The first library was in 1924. It was founded under the leadership of Rıza Nur and he gave the library his name.

Prehistoric
Sinop is in the region called "Paflagonya" in the early ages. It played an important role in maritime trade between the northern coasts of Anatolia and the Crimean peninsula. It is an important natural harbor.

In 1953, excavations were carried out in Kocagöz Höyük (mostly excavated beneath the remains of ancient buildings and artefacts, a broad and deeply earthed hill.) And the surveys carried out by the Museum Directorate in 1987 and 1988, the prehistoric periods were brought to light. .

Excavations at the Karagöz mound yielded finds from the 1st Bronze Age period (3000-2700 BC). The material found shows the relationship between Sinop, the Balkans and Central Anatolia.

As a result of the survey, many prehistoric settlements were found in the vicinity. These settlements are spread along the coast, at the mouths of the river and along the river valleys towards the inner parts. The material recovered is generally dated to the EBA 1 and EBA 2. However, two settlements dating to the Early Chalcolithic Age (4500 BC) were identified in the Kabali creek valley. Today, the oldest settlement in the vicinity of Sinop has been identified as the Kabali stream valley. At the beginning of the EBA 2 the mounds were abandoned by a terrible fire. There is no settlement after the mounds.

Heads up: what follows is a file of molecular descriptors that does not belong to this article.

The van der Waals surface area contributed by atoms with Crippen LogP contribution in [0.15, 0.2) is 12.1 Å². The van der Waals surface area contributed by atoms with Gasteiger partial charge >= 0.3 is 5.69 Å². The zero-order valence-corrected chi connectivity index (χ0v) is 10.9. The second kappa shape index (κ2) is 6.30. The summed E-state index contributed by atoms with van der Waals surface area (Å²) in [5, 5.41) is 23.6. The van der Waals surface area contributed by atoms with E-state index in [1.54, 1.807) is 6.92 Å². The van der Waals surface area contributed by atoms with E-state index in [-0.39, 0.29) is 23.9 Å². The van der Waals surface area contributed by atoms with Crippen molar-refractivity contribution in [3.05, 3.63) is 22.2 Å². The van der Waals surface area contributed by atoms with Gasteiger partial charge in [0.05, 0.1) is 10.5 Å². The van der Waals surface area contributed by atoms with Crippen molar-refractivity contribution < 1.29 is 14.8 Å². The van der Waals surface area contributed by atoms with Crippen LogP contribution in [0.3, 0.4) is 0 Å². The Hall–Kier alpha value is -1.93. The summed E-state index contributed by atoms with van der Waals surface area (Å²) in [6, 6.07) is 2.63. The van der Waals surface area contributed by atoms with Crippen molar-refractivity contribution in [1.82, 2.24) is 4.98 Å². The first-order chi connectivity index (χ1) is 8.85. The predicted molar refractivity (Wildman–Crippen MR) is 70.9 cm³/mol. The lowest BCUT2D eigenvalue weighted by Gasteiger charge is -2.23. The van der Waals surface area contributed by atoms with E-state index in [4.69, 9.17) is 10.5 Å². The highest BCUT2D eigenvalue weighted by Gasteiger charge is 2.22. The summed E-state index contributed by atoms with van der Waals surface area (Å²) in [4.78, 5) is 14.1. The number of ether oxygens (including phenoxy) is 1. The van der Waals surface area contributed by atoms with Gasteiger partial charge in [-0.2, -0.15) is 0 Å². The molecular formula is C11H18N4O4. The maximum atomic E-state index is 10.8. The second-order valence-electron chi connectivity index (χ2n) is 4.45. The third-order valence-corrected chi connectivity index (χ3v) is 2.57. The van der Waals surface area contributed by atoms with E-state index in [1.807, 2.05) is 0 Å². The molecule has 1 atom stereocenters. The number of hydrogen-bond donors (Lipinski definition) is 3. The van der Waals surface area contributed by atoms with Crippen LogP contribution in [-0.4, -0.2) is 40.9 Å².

Hittite period
During the excavations carried out between 1952-1954, no works were found to document the Hittite period in Sinop. Hittite texts mention the existence of Gashka tribes in the Black Sea, but no finds have been recovered in the Sinop region so far.

During the survey, only Hittite material (1800 BC) was found in Köşkhöyük, a single Gerze district. However, no material belonging to the Hittite Empire period was found. After that, materials belonging to 756 can be found. (2700-1800 BC), (1800 - 756 BC | 756 BC) There is no information about the coastline of Sinop.

1000s BC
The immigrants who left Miletus in 756 BC and wanted to establish a new city came to the city and laid the foundation of today's Sinop and called it Sinope. "According to the legend, the goddess Sinope is the daughter of the river god. Zeus falls in love with Sinope. He promises to do whatever he wishes. Sinope wants him not to touch his maidenness. God adheres to his oath. He comes to where Sinop is today."